List of nodes that host the pools: This information and the number of pool replicas are implicitly provided by analyzing the provided disk CRs in the spec file. For example, if the spec file has 3 disk CRs, which belong to 3 different nodes, it implicitly means the number of pool replicas are 3 and the list of nodes taken from the disk CR metadata.
List of disks: This is perhaps the most important information in the pool specification. The disk CRs need to be listed and carefully taken by first determining the list of nodes and the number of disks on each node.
Type of pool: This is also another important configuration information in the pool specification. It defines how the disks are pooled together within a node. Possible configurations are
- RAIDZ1 (Roadmap)
- RAIDZ2 (Roadmap)
Note: A pool cannot be extended beyond a node. When the pool type is STRIPE, it should not be assumed that data is striped across the nodes. The data is striped across the disks within a the pool on that given node. As mentioned in the data replication section, the data is synchronously replicated to as many number of pools as the number of volume replicas irrespective of the type of pool.
Operations on cStor Pool
cStor Pool is an important component in the storage management. It is fundamental to storage planning especially in the context of hyperconvergence planning. The following are the different operations that can be performed on cStor Pools.
Create a Pool : Create a new pool with all the configuration. It is typical to start a pool with 3 pool instances on three nodes. Currently RAID types supported for a given pool instance are STRIPE and MIRROR. A pool needs to be created before storage classes are created. So, pool creation is the first configuration step in the OpenEBS configuration process.
Add a new pool instance : (Not supported in OpenEBS 0.8, refer to the cStor roadmap. A new pool instance may need to be added for many different reasons. Few example scenarios are:
- New node is being added to the Kubernetes cluster and the disks in the new node need to be considered for persistent volumes storage
- An existing pool instance is full in capacity and it cannot be expanded as either local disks or network disks are not available. Hence, a new pool instance may be needed for hosting the new volume replicas.
- An existing pool instance is fully utilized in performance and it cannot be expanded either because CPU is saturated or more local disks are not available or more network disks or not available. A new pool instance may be added and move some of the existing volumes to the new pool instance to free up some disk IOs on this instance.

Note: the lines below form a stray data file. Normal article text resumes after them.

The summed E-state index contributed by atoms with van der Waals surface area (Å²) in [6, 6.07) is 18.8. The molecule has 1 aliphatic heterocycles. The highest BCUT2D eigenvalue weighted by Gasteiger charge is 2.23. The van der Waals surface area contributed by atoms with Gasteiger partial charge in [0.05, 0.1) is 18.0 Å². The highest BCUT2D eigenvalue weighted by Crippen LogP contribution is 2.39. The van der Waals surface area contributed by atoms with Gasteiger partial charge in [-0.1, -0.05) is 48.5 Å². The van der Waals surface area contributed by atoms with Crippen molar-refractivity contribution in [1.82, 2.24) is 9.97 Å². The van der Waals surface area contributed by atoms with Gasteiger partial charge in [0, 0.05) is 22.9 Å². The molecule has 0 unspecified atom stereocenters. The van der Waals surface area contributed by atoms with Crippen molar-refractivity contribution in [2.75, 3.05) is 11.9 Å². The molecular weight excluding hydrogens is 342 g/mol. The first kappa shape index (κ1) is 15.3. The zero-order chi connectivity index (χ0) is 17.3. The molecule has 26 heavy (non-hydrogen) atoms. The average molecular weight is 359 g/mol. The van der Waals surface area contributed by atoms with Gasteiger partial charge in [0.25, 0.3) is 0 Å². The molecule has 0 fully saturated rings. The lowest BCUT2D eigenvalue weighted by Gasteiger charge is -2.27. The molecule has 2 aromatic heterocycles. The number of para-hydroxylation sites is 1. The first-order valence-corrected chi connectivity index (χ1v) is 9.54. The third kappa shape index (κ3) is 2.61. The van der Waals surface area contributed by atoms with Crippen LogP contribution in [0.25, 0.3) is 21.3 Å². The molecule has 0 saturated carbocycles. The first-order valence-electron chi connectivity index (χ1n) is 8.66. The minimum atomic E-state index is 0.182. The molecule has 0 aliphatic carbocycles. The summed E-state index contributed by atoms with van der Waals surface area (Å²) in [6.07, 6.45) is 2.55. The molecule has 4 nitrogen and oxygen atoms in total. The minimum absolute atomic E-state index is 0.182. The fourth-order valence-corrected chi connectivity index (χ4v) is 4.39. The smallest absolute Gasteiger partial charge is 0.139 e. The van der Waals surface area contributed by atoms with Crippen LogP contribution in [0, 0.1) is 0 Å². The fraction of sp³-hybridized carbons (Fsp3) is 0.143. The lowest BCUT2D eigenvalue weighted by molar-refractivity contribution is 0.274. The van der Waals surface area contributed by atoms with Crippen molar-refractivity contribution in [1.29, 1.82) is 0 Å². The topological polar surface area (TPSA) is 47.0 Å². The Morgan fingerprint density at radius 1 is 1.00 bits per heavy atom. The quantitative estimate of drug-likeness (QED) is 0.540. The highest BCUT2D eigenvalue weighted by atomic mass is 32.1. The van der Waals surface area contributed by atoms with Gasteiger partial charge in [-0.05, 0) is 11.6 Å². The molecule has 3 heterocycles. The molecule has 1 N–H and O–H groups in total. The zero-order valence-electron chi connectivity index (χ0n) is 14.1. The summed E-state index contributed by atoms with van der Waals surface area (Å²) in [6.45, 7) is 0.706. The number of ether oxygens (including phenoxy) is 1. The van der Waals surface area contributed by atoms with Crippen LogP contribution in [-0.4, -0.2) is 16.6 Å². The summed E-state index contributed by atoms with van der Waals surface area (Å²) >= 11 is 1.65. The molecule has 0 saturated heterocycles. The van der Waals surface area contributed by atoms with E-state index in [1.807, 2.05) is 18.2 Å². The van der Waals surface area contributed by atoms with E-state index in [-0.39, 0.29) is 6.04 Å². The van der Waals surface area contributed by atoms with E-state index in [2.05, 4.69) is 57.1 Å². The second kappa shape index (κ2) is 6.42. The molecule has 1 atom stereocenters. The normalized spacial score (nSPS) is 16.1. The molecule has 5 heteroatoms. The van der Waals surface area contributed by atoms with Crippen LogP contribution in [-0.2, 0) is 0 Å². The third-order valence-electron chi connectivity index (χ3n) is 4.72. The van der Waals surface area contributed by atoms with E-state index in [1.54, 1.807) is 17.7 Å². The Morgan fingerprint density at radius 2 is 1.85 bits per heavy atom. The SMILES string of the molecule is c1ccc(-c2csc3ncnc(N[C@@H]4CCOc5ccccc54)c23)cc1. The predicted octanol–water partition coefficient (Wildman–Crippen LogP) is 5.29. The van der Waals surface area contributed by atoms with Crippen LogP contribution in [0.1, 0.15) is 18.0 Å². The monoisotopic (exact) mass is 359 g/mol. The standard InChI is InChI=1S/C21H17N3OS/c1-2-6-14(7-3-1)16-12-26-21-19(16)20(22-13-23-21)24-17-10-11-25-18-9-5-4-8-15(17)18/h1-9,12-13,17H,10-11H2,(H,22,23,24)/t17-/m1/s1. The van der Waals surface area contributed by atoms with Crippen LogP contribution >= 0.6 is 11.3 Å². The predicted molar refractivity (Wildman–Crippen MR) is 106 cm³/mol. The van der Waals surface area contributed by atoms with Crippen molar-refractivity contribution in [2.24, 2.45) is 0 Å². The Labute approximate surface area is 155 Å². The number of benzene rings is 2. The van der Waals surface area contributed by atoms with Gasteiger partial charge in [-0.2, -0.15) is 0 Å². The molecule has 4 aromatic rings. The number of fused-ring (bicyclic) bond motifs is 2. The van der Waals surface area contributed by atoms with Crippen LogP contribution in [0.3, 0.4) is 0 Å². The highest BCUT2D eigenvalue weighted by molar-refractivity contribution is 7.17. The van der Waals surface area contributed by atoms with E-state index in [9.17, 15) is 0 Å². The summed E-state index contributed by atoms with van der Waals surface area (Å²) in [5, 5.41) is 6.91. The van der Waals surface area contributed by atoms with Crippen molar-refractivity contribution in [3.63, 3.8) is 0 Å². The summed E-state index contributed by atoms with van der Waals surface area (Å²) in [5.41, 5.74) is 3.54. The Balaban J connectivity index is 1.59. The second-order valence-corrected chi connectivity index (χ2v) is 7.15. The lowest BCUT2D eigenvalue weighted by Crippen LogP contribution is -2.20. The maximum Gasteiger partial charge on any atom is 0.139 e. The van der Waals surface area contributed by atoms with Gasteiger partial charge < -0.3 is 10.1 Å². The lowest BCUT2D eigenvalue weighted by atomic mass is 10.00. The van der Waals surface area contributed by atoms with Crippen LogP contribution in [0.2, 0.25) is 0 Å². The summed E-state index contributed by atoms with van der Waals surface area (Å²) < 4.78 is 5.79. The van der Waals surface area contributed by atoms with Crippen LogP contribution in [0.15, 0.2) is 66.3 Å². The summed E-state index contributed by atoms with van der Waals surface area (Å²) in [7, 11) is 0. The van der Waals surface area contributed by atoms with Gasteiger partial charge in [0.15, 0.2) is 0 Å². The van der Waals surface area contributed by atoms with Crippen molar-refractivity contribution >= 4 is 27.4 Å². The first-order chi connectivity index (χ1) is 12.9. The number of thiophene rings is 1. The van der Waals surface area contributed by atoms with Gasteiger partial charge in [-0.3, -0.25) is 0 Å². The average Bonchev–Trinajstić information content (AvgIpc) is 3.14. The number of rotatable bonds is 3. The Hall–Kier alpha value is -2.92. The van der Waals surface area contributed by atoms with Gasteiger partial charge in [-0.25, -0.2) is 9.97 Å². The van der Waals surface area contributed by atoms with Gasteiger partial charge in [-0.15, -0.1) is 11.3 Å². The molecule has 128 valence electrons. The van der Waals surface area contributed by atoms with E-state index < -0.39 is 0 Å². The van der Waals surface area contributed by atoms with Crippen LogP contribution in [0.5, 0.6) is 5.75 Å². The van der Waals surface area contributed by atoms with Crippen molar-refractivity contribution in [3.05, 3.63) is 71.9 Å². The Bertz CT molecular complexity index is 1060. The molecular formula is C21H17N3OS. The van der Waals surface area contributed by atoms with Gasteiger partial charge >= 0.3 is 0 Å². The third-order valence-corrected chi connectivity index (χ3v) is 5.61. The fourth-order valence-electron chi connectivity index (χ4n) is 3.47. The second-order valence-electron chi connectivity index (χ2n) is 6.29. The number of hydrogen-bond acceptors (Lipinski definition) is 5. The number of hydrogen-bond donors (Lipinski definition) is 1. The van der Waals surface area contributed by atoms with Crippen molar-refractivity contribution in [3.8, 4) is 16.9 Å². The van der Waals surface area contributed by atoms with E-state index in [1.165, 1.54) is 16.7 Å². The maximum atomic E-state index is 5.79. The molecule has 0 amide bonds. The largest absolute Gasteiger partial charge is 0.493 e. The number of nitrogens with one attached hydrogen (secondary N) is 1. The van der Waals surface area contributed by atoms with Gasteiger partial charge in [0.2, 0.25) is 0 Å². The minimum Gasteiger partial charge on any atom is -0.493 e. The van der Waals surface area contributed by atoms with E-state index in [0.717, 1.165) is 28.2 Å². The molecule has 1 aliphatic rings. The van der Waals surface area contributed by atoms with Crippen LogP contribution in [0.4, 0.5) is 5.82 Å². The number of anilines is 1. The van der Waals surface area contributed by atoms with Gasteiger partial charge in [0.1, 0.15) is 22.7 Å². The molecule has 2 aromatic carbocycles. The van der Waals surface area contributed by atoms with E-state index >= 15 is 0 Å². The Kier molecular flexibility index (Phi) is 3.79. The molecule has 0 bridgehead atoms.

Expand a given pool instance : (Not supported in OpenEBS 0.8, refer to the cStor roadmap. cStor Pools support thin provisioning, which means that the volume replica that resides on a given cStor pool can be given much bigger size or quota than the physical storage capacity available in the pool. When the actual capacity becomes nearly full (80% or more for example), the pool instance is expanded by adding a set of disks to it. If the pool instance's disk RAID type is STRIPE, then the disks can be added in any multiples of disks (1 disk or more) at a time, but if the type is any of the RAIDZx, then the expansion is done by adding any multiples of RAIDZ groups (1 group or more).
Delete a pool instance : (Not supported in OpenEBS 0.8, refer to the cStor roadmap . When a Kubernetes node needs to be drained in a planned manner, then the volume replicas in the pool instance that resides on that node need to be drained by moving them to other pool instance(s). Once all the volume replicas are drained, the pool instance is deleted.
cStor Volume snapshots
cStor snapshots are taken instantaneously as they are point-in-time copy of the volume data. OpenEBS supports standard Kubernetes API to take snapshots and restore volumes from snapshots.
Example specification for a snapshot is shown below.
Note that the snapshot is taken on a PVC and not on PV.
apiVersion: volumesnapshot.external-storage.k8s.io/v1 kind: VolumeSnapshot metadata: name: snapshot-vol1 namespace: default spec: persistentVolumeClaimName: cstor-vol1-1r-claim
When the above snapshot specification is run through kubectl it creates two Kubernetes resources.
- Volume snapshot
- Volume snapshot data
Following command is used to list the snapshots in a given namespace
kubectl get volumesnapshots -n <namespace>
Note 1: When cStor volume has three replicas, creation of volume snapshots is possible when the volume is in quorum, which means the at least two of the replicas are online and fully synced.
cStor volume clones
Clones in cStor are also instantaneous. They are created in the same namespace as that of the snapshot and belong to the same cStor Pool. In Kubernetes storage architecture, clone is same as creating a new PV out of a snapshot.
Example specification for creating a clone out of snapshot
apiVersion: v1 kind: PersistentVolumeClaim metadata: name: demo-snap-vol-claim-cstor namespace: default annotations: snapshot.alpha.kubernetes.io/snapshot: snapshot-demo-cstor spec: storageClassName: openebs-snapshot-promoter
For Statefulsets, snapshots are created against each PV. For creating a clone, any one snapshot is used in the volumeClaimTemplates specification. Kubernetes will launch the PVs for all the statefulset pods from the chosen snapshot. Example specification for creating a clone out of snapshot for a statefulset application is shown below.